Sunday, March 1, 2009

What would an economy look like that was conformed to Biblical Standards?

I have been asked to make a comment on what an Australian economy might look like if it was conformed to Biblical norms. This is an expansive question, and would take a lifetime to answer. Dr Gary North has made it his life's work to write a complete Biblical Commentary from an economic perspective. He has written expansive commentaries on most of the books of the Bible, and dedicates 10 hours every week, 50 weeks of the year, to the task. His commentaries are available from

I would recommend those who really want a full answer to this question begin with Dr North. However, I will blog for the next few weeks, or so, on the topic, and see where we go.

To begin, there would need to be a radical change of environment for there to be an introduction of a truly Biblical economy in Australia. Economics is based on faith. For there to be a healthy exchange in the market place, there first needs to be a healthy Reformation and Revival in the general population. In former years there was a much broader acceptance of the Christian Faith, in its broader Catholic terms, than there is today. In the marketplace there needs to be an agreement on the Law-base of the nation. Previously we agreed that the Ten Commandments were the foundation of Law in Australia. The Law states: "Thou shalt not steal." If this is the standard, then the other side to the the law is equally binding, "Thou shalt have a right of stewardship (quiet possession) of private property." I have hesitated to use the word ownership, because the Scriptures states: "The earth is the Lord's, and the fullness thereof." We have quiet possession of property as long as we have possession in the context of God's Law. God Himself has said that repeated contravension of the Law of God, and the land will spew (vomit/ chuck and chunder) us out of it.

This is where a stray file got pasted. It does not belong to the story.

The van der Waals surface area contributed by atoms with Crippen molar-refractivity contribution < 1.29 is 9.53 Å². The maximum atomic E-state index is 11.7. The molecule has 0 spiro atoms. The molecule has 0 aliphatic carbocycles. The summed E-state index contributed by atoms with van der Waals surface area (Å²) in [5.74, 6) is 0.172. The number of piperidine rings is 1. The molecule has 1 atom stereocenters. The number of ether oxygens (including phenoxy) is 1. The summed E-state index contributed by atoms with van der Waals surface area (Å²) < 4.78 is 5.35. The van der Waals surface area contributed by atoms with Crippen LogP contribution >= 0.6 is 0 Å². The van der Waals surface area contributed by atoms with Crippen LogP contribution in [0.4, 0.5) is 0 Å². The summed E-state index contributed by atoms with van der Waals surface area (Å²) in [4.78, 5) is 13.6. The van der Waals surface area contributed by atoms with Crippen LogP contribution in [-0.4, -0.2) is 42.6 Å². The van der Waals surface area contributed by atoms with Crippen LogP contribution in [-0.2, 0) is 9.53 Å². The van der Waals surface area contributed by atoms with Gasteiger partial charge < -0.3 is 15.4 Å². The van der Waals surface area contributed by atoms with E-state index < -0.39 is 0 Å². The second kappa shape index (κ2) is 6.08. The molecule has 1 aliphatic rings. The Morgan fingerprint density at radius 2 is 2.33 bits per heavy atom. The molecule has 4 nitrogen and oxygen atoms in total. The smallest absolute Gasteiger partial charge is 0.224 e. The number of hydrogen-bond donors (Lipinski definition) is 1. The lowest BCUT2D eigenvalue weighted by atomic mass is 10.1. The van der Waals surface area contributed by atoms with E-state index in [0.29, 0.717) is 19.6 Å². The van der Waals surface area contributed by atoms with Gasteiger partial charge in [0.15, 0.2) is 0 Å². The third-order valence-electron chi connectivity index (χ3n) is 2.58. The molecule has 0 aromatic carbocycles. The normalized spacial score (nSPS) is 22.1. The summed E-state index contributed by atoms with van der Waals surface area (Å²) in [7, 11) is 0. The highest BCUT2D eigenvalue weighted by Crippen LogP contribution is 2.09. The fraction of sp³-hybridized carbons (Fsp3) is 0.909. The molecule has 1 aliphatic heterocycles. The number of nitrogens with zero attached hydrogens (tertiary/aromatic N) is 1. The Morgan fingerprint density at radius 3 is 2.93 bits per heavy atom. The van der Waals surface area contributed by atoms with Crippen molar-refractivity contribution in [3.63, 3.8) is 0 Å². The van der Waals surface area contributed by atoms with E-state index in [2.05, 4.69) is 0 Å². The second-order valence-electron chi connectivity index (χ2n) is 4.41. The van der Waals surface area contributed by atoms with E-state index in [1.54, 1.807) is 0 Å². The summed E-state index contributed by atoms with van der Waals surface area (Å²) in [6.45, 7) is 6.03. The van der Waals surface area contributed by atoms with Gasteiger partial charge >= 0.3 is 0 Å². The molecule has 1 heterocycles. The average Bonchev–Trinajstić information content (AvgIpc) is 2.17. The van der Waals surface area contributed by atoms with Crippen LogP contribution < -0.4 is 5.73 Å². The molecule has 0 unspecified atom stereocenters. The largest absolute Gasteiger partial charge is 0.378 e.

My friend, Hammer, has asked the question, "Economic reformation must surely begin with personal and family finances, eh?" My answer is, "No!" it must begin with a reformation of theological perspective. You can address the issues of personal and family finances, but if you do not address the theological framework of stewardship and the context of the advancement of the Kingdom of God in time and on earth, then structures put into place for the individual and family will only at best increase their ability to pay bills and enjoy holidays, but not address the bigger issues of justice in the marketplace, family and church sponsored "charity", international economic exchange and what constitutes exploitation and the place of slavery, etc.

If we can address the theological issues and constructs, after converting individuals to the cosmic Gospel that Paul taught, then addressing micro-economic issues will bring into order the macro-economic dimensions. (Work in progress; more to come)

1 comment:

Steve from the Alice said...

Thanks for making good on your promise to begin answering this question. If Gary North's ever become popular, we can kiss the rest of the Amazonian rainforest goodbye for all the paper required to publish. Seriously, I look forward for such little sound bites on this and many other topics.

Economic reformation must surely begin with personal and family finances, eh?